A UK Council set out to block my access to personal data and information... which
lasted for 20 months. Why?
My name is Paul Cardin. Welcome to my site. I’m a campaigner for open government
and run the company Easy Virtual Assistance. I’ve been moved to act in the area
of Freedom of Information and have made enquiries of all English Local Authorities
through the WhatDoTheyKnow website. This very nearly resulted in legal action. My
recent questions were centred around...
These are the controversial ‘full and final settlements’ often engaged in by organisations
when the bond of trust between employer and employee has broken down. As was seen
in the case of phone hacker Glen Mulcaire, their use encourages a culture of secrecy,
can conceal criminal behaviour, and serves to undermine openness and transparency.
They do have their place in business-related or commercially sensitive areas, but
are often used as a first resort, to cover a multitude of sins and to manage an organisation’s
reputation, regardless of the personal consequences. They can be and ARE being used
to protect offending managers within dysfunctional public bodies. Brighton & Hove
Council has issued 123 in the last six years - all in dispute / grievance / dignity
at work / investigation circumstances
These are dubious passages written into compromise agreements, used to silence former
Within the NHS, managers are continuing to threaten staff, and to fail patients and
their families, before concealing unlawful / immoral conduct with gagging clauses
- despite the circular HSC 1999/198 “outlawing” them over a decade ago.
In the situation described here, both Cheshire West and Chester Council and Brent
Borough Council have been pursuing a different line of attack. They’ve used a novel
approach which deters ex-employees from exercising their future statutory Freedom
of Information and Data Protection querying rights.
According to the ICO, this is likely to breach the FOI Act - because the only permitted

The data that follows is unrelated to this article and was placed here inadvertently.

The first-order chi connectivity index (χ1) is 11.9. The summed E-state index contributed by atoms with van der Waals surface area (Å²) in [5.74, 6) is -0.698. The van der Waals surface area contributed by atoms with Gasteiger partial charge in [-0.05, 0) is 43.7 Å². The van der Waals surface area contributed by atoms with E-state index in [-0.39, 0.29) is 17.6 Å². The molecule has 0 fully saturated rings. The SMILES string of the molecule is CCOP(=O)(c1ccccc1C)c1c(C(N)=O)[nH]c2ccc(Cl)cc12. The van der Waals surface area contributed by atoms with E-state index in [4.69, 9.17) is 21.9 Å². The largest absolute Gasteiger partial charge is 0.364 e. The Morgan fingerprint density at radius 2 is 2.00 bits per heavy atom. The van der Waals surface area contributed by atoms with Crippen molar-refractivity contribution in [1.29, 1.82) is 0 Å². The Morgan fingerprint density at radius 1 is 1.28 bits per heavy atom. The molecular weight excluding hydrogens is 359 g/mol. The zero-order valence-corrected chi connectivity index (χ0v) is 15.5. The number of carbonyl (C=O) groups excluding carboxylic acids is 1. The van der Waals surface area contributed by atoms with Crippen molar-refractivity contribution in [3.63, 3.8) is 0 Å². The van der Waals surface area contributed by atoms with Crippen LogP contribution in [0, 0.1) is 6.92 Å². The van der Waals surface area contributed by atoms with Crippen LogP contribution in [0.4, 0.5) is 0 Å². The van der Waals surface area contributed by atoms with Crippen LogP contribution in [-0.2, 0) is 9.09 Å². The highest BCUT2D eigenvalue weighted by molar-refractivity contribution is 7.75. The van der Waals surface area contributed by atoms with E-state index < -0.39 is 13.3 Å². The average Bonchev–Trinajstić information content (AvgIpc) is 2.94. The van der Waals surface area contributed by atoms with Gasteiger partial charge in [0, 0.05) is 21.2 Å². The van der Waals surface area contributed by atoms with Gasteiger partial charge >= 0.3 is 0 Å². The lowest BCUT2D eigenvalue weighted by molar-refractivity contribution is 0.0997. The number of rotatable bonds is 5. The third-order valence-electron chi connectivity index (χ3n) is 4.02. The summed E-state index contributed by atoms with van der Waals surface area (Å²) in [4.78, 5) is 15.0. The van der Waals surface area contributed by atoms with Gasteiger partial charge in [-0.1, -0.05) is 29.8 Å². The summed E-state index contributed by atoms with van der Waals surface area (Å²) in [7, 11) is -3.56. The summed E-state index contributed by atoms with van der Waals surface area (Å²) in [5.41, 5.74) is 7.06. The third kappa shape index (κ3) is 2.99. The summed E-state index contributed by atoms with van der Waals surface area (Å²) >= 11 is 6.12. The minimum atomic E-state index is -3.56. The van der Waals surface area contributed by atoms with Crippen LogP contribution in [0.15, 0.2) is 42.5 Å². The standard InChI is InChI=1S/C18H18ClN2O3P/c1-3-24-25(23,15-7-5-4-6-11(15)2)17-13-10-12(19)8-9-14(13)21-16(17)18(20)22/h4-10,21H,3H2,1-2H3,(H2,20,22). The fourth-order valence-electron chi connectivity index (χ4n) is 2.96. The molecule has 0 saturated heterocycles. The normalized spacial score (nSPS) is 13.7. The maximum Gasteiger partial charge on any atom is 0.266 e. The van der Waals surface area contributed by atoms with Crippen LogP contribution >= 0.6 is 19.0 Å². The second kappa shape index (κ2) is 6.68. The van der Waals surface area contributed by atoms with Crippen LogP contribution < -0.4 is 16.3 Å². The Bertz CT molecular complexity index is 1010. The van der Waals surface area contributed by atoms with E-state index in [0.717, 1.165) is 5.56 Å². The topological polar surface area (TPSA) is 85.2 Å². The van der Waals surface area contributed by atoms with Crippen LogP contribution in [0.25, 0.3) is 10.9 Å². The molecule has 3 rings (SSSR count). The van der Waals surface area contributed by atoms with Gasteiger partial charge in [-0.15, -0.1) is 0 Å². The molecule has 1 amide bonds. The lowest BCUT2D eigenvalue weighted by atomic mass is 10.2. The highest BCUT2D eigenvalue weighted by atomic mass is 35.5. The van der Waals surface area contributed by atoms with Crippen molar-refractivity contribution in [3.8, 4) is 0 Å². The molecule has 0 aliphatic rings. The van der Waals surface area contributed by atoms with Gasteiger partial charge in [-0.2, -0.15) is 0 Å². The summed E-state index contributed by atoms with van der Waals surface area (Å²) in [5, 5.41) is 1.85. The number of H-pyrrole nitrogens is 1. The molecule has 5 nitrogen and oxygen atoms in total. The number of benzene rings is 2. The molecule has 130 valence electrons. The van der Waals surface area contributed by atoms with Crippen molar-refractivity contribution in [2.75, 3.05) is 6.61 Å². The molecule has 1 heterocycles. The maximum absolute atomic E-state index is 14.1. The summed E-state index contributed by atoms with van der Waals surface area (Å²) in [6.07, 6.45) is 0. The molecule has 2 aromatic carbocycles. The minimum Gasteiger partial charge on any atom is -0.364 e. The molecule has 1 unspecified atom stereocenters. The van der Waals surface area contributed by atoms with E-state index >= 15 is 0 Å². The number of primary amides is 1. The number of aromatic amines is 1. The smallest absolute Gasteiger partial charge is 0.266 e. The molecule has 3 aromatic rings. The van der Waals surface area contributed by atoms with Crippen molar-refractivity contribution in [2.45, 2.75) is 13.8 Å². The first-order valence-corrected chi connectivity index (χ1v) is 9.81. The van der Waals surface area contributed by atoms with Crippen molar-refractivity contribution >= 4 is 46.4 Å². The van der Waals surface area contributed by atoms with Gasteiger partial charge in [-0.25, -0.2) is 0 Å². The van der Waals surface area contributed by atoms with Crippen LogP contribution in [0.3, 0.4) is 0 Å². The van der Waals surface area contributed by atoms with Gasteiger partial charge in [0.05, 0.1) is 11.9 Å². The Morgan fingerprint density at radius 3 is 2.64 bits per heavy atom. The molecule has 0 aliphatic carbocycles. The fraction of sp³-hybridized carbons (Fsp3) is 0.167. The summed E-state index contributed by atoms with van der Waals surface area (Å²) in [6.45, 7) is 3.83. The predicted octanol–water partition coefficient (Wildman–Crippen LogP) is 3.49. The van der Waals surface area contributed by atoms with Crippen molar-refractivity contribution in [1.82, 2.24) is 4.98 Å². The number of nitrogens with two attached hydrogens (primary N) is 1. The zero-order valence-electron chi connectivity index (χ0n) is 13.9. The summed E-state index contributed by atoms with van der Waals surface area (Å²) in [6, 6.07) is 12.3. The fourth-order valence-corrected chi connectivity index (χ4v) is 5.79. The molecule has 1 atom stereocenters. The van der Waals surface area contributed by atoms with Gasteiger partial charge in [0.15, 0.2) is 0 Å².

bar to releasing data is an exemption, written into the Act.
In early 2011, I secured legal backing suggesting that the clauses are unlawful.
Litigation WAS underway against Cheshire West and Chester Council until they caved
in in late June. BUT - they’re fully prepared to use it again with existing employees
in the future.
A ban remains in force on an unknown ex-employee of Brent Council, where the compromise
agreement in place (hidden from public view) serves to conceal the existence of the
So far, only two such gagging clauses have been discovered, which were implemented
by the following councils. Click on the links to see the original WhatDoTheyKnow
The Information Commissioner has confirmed that the practice of seeking to impose
a ‘ban’ on FoI and DP does not breach either Act. However, no breach is committed
because the recipient of the 'ban' will not make an FoI or DP request for fear of
being pursued through the courts by the ex-employer.
The recipient of the 'ban' would need to make a request, have it turned down by the
data controller quoting the 'ban' as the justification for withholding information.
The ICO would then step in, because its own opinion is that the only means of withholding
data is through one of the exemptions written into the Act.
However, all that said, there is a loophole waiting to be exploited here. Public
bodies, sitting on a pile of 'dirty linen' which they don't want to hang out in public,
could use this tactic as an ongoing and effective means of concealment.
Whistleblowers need protection, but here, employers have reason to feel encouraged,
and to continue behaving immorally or unlawfully - because they have a handy means
of covering up.
The Acts need to be tightened or a judicial review sought to prevent this happening.
The current unhappy situation enables public bodies to claim a commitment to openness
and transparency, whilst breaching their own internal data and information policies
and also the spirit of the Freedom of Information and Data Protection Acts.
How the heavy hand was lifted
In June 2011, Hugh Tomlinson QC provided his opinion on the the removal of my statutory
querying rights by Cheshire West and Chester Council. He also included the potential
implications for any public body / data controller of seeking to impose a similar
restriction in the future.